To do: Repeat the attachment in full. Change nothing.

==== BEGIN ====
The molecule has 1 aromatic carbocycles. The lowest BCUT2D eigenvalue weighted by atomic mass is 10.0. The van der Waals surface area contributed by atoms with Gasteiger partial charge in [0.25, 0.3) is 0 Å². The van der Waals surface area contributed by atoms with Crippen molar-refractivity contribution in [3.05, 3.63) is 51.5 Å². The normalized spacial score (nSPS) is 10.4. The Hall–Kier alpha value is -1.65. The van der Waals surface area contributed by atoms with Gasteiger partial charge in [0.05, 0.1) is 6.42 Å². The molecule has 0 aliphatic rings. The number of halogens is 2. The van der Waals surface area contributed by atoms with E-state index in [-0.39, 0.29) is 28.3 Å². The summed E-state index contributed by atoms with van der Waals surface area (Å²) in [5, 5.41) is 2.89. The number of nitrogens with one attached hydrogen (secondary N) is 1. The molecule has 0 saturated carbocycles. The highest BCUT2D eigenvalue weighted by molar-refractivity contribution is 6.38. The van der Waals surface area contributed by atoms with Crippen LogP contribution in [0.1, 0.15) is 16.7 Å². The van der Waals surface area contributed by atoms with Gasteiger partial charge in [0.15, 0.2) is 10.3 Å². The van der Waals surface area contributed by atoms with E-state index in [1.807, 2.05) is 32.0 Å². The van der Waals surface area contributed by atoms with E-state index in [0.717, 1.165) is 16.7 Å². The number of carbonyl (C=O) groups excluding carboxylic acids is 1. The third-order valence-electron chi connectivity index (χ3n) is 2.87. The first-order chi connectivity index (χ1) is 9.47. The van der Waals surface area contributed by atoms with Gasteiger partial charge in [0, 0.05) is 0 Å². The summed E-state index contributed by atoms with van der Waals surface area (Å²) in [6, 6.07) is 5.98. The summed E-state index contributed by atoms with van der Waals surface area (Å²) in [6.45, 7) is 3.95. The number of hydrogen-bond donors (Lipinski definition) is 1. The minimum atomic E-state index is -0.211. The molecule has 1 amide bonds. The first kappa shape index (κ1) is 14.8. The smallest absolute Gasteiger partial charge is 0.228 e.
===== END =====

The molecule has 1 aromatic carbocycles. The lowest BCUT2D eigenvalue weighted by atomic mass is 10.0. The van der Waals surface area contributed by atoms with Gasteiger partial charge in [0.25, 0.3) is 0 Å². The van der Waals surface area contributed by atoms with Crippen molar-refractivity contribution in [3.05, 3.63) is 51.5 Å². The normalized spacial score (nSPS) is 10.4. The Hall–Kier alpha value is -1.65. The van der Waals surface area contributed by atoms with Gasteiger partial charge in [0.05, 0.1) is 6.42 Å². The molecule has 0 aliphatic rings. The number of halogens is 2. The van der Waals surface area contributed by atoms with E-state index in [-0.39, 0.29) is 28.3 Å². The summed E-state index contributed by atoms with van der Waals surface area (Å²) in [5, 5.41) is 2.89. The number of nitrogens with one attached hydrogen (secondary N) is 1. The molecule has 0 saturated carbocycles. The highest BCUT2D eigenvalue weighted by molar-refractivity contribution is 6.38. The van der Waals surface area contributed by atoms with Crippen LogP contribution in [0.1, 0.15) is 16.7 Å². The van der Waals surface area contributed by atoms with Gasteiger partial charge in [0.15, 0.2) is 10.3 Å². The van der Waals surface area contributed by atoms with E-state index in [1.807, 2.05) is 32.0 Å². The van der Waals surface area contributed by atoms with E-state index in [0.717, 1.165) is 16.7 Å². The number of carbonyl (C=O) groups excluding carboxylic acids is 1. The third-order valence-electron chi connectivity index (χ3n) is 2.87. The first-order chi connectivity index (χ1) is 9.47. The van der Waals surface area contributed by atoms with Gasteiger partial charge in [0, 0.05) is 0 Å². The summed E-state index contributed by atoms with van der Waals surface area (Å²) in [6, 6.07) is 5.98. The summed E-state index contributed by atoms with van der Waals surface area (Å²) in [6.45, 7) is 3.95. The number of hydrogen-bond donors (Lipinski definition) is 1. The minimum atomic E-state index is -0.211. The molecule has 1 amide bonds. The first kappa shape index (κ1) is 14.8. The smallest absolute Gasteiger partial charge is 0.228 e.